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Learn about funding options for home care, home adaptations and care homes, together with Attendance Allowance, gifting assets and Power of Attorney.
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Financial assistance for home adaptations

Different help is available, depending on your circumstances. We explain what’s on offer and how to find out more.
3 min read
In this article
Paying for adaptations to your home What local authority funding is available? Local authority grants
Home Improvement Agencies (HIAs)

Paying for adaptations to your home

In some circumstances, local authorities will help to fund adaptations to enable disabled people, or those with limited mobility, to continue living at home. In this article we explain what kinds of funding are available.

However, if you don’t qualify for support from a local authority or another state agency, you’ll usually have to pay for adaptations yourself. Read our article about self-funding home adaptations for more help with this.

What local authority funding is available?

Minor and major adaptations are funded in different ways by local authorities.

Wherever you live, the first step is to get a needs assessment because local authorities will only fund adaptations they have deemed necessary. During the assessment an occupational therapist will visit your home to see what adaptations might help you to continue living there independently.

Following the assessment, you will be given a care plan that explains the recommendations about the adaptations you need.

  • If the care plan says that you need professional care support as well as home adaptations, then you will have the option of having a full financial assessment
  • If the care plan recommends only home adaptations, you will have the opportunity to apply for funding depending on the cost of the adaptations, divided into minor and major adaptations.

Minor adaptations

If you live in England and the recommended adaptations cost less than £1,000, social services often provide and fit these free of charge. However, if you’ve been allocated a personal budget to manage your own care, adaptations might be funded out of this.

In Northern Ireland and Scotland, local authorities might charge for minor adaptations.

In Wales, local authorities might charge for minor adaptations but, in line with charging policies for non-residential care, any charges made must be ‘reasonable’ and have regard to your ability to pay. For small-scale adaptations, you may be able to apply for funding (up to £350) under the Rapid Response Adaptation Programme, which is administered by Care & Repair Cymru. You must be referred for this by a health or social care professional.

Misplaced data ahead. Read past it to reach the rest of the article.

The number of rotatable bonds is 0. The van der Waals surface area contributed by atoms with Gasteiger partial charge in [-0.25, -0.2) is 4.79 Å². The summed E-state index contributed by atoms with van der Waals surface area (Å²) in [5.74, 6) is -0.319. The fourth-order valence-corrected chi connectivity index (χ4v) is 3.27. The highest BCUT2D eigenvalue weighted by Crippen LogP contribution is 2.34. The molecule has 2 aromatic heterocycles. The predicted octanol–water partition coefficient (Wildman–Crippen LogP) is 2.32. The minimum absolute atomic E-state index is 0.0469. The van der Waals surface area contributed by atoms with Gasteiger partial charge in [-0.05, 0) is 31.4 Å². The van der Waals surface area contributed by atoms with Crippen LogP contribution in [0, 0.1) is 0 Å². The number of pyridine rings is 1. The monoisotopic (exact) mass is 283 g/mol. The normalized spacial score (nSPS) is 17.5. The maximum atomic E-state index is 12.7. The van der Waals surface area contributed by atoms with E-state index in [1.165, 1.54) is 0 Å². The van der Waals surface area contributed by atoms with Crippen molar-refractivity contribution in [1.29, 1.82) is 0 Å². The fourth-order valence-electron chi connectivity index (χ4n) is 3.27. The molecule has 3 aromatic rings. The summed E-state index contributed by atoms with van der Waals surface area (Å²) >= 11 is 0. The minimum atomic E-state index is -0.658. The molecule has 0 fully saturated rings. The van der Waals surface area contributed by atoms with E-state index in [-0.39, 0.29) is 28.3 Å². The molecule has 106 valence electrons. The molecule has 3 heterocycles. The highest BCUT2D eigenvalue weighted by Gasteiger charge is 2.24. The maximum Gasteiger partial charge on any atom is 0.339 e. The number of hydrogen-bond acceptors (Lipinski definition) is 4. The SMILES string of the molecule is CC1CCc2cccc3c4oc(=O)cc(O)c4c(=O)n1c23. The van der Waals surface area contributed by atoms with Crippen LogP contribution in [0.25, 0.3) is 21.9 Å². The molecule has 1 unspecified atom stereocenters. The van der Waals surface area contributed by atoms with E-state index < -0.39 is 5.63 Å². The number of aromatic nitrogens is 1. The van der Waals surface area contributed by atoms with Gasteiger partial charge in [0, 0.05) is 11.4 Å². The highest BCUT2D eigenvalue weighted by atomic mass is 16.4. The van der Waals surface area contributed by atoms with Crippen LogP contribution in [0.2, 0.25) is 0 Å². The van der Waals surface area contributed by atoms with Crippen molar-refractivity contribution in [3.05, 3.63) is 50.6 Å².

Major adaptations

If the needs assessment recommends major adaptations (costing more than £1,000), you can apply for a grant from your local council to help with costs.

Use our calculator to find out how much you might pay a home care agency in your area and what financial support is available.

Local authority grants

All local authorities in the UK offer grants to help people with a disability to make necessary modifications to their homes, which could enable you to live more independently.

These could be adaptations that make the property easier or safer for you to use and get around in. Depending on where you live in the UK, the grants are called different things:

  • in England and Wales: Disabled Facilities Grant (DFG) 
  • In Northern Ireland: Home Repair Assistance Grant
  • In Scotland: Scheme of Assistance.

We cover each of these in our article on the Disabled Facilities Grant.

Home Improvement Agencies (HIAs)

If you would benefit from more advice and support around home adaptations, it's a good idea to contact your local Home Improvement Agencies (HIA). 

These are small, not-for-profit organisations funded by local and central government. They provide information and support to help older, disabled and vulnerable people live well at home. They can help you determine which adaptations you need and how to go about arranging them.

Read more about what they offer in Home Improvement Agencies.

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Further reading

Last updated: 10 Mar 2020